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  12. #102
    Memento Mori Site Contributor Wolf Kanno's Avatar
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    Quote Originally Posted by Karifean View Post
    Good to know, though I've probably never seen it because I use Faded Fantasy skin and thus the frame is black for me. The youtube tag is also missing but still usable, though it looks like Old Skool has the same issue.

  13. #103
    Taking care of business Cid's Knight Bubba's Avatar
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    Oh man, how have I never seen that Aliens game before?! I must obtain a copy at some point.

    I have owned a copy of FF Tactics Advance for years and have never actually played it. It is on my list. Where on my list... I don't know.

  14. #104
    Ghost of Christmas' past theundeadhero's Avatar
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    I still have my copy of FFTA in my gameboy advanced. That I haven't played in eight years. But its still the game in the system! Gonna finish that one day.

    Bork Bork

  15. #105
    Memento Mori Site Contributor Wolf Kanno's Avatar
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    66. Hot damn, two Final Fantasy games in a row! Let's talk about Final Fantasy's middle child. Due to be released years after it was relevant, it doesn't garner the same respect as it's other SNES brethren thanks to lacking nostalgia, yet all the cool trout it introduced has not only become standard fare by the time it came out in the West, but we all got introduced to it's best features in an upgraded capacity, making it difficult to appreciate what it really did for the series. For many fans, FFV is the best game in the series. Maybe not the best entry, but the best game, and frankly I find this assessment to be hard to argue you with. The Job Class system is always a welcome customization system, and while it lacks the bells and whistles of the later installments, it kind of beats them out for me by being far better balanced. It's hard to find a bad job in this game, and while it's not as balanced as FFIV, it's gameplay is a pretty close second. It's also the last game in the series that I feel is challenging. Hardly the hardest game in the series, but the difficulty drop between this entry and VI are quite noticeable. The game also introduces a lot of classes that I actually either love or have a soft spot. Blue Mages, Samurai, Dancer, and Mystic Knights are awesome, and despite some people's issues with them, I find that Bard, Tamer, Chemist, and Berserker are pretty neat classes with some cool uses with a creative approach. In fact, that what makes this game so fun is just playing around with all the job combinations, and thanks to not having the min/max element of later installments, you can feel free to really play around with combinations with little repercussion, something even FFIII kind of failed at. Yet to say V's greatest contribution to gameplay is simply it's job class system and the introduction of the sub-job mechanic is kind of selling the game short. The overall game structure of this game really pushes for the player to explore and the game is filled with hidden secrets all across the three (technically five if you can't the submarine parts) world maps you traverse. I loved finding the secret entrance to Castle Walz's basement where Shiva lay hidden to do battle. Using a black chocobo to find Bartz's hometown. Challenging the Gil Snapper, finding the Phantom Village, and the more open ended final act of the game where you collect all of the games ultimate spells, summons and the legendary weapons. FFV may as well be called ADVENTURE: THE GAME, because that's pretty much the experience I feel it offers as a game. The King of Tycoon senses a disturbing presence within the crystals and notices the arrival of a strange meteor to their world. His kingdom has guarded the Wind Crystal for centuries and with the thanks of Cid, mankind has learned to harness the power of the crystals to gain great wealth and prosperity. Unfortunately, this abuse of their power has weakened them, and now the crystals are shattering. Lenna, the Princess of Tycoon goes in search of her father when he doesn't return, and she is soon accosted by monsters. She is saved by Bartz, a noble, if a bit simple, wanderer who comes across her on his travels with his Chocobo stead Boko. The y investigate a meteor that crashes near them and discover Galuf, an amnesiac old man who thinks he may have been a warrior long ago and has a mission to save this world's crystals, but obviously can't quite remember why. With the Wind Crystal destroyed, no ship can sail the seas, and thus the party can't reach the Wind Shrine to investigate. They learn of a pirate crew with a ship that can travel without the need for wind and try to "borrow" it, only to gain the ire of the pirates and their captain, a stern warrior named Faris who has an interesting secret and an unknown connection to one of the party. Faris is intrigued by this possible connection and also wishes to learn why the Wind stopped and so he accompanies the three to the Wind Shrine to discover it's destruction and that some evil force is taking advantage of the crystals weakened state to destroy them. Tasked by the crystal to save the world, it's shards bequeath to them the ancient knowledge of warriors who have long since served the crystals in time past. Thus the four set off on a world spanning adventure that will take them across two worlds and the mutliverse to stop a great evil force from being revived.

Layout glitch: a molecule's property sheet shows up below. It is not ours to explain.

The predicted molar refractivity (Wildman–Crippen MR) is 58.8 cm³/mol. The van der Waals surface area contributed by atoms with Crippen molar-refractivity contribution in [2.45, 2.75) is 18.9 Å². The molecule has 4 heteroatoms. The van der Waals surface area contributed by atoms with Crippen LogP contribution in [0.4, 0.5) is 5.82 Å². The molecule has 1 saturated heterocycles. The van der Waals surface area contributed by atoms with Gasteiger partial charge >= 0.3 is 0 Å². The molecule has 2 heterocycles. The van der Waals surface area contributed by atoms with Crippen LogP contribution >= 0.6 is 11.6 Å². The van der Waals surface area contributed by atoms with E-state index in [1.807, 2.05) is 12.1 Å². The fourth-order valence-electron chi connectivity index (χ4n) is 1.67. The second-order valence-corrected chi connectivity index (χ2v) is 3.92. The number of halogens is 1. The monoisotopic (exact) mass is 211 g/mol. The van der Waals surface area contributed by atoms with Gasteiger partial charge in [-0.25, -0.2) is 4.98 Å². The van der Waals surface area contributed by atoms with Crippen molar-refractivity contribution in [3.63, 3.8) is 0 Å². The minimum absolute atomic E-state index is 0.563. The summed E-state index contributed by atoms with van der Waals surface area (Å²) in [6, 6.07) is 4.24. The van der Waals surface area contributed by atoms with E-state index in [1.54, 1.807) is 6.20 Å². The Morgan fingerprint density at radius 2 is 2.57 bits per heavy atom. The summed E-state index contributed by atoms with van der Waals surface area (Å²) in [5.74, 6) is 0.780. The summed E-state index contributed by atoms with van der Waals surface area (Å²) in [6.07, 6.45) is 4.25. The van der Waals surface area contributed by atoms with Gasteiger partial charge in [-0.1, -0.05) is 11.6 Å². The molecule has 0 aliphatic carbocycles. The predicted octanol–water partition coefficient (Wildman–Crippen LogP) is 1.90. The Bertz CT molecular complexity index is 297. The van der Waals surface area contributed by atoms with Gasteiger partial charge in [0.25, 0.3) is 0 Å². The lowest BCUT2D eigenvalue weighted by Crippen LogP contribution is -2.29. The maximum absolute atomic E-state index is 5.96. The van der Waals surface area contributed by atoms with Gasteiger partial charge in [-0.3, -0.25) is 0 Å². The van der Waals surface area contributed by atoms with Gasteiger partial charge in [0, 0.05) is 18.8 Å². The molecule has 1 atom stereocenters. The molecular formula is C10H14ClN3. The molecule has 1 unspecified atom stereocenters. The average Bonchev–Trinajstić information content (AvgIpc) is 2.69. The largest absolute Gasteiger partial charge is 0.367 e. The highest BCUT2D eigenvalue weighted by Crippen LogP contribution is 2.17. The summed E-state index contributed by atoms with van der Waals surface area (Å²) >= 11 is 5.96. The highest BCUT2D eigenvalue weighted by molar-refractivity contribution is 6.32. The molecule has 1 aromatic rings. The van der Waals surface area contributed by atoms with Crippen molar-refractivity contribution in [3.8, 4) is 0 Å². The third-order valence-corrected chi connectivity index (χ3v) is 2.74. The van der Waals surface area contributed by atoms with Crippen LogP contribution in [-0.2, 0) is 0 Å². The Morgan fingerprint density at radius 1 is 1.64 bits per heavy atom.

V often gets knocked for it's story. Yes, I would agree that the game is less serious and dramatic than the more popular entries it's sandwiched between, but I still feel that doesn't mean it's plot is bad because the story and characters are more fun than dramatic. The five main characters have their dramatic moments but they are also just fun to be around and watch their next ridiculous plot point. IV's story is often times, very ridiculous, but still tries to play it straight, which can make it hard to gt in for some people. FFV is a bit more tongue in cheek and plays the laughs more often than the serious moments, even then, the serious moments are still well done with moments like Galuf's sacrifice, Bartz's childhood flashback, the birth of the new Phoenix, and Gilgamesh's last stand are fantastic moments that really stay with you. Another element I feel that is often overlooked by this entry is how fantastic it's music is. Clash on the Big Bridge, The Evil Lord Ex-Death, Home Sweet Home, Legend of the Deep Forest, Sorrow of Parting, Music Box, Musica Machina, Dear Friends, and Opening Theme are some of Nobuo Uematsu's best works and really showed he was growing into the promising composer that FFIV led us to see. It's my third favorite FF soundtrack in the series and I'm still amazed by it. I don't feel I really need to sell or explain this one to people, especially here. FFV is a lost gem of the series and for me, proof that Square and Final Fantasy's Golden Age began in the 16-bit era, as this game showed just how fun an RPG could be in terms of game design and just a lovable story and characters.


    Last edited by Wolf Kanno; 07-30-2017 at 10:40 PM.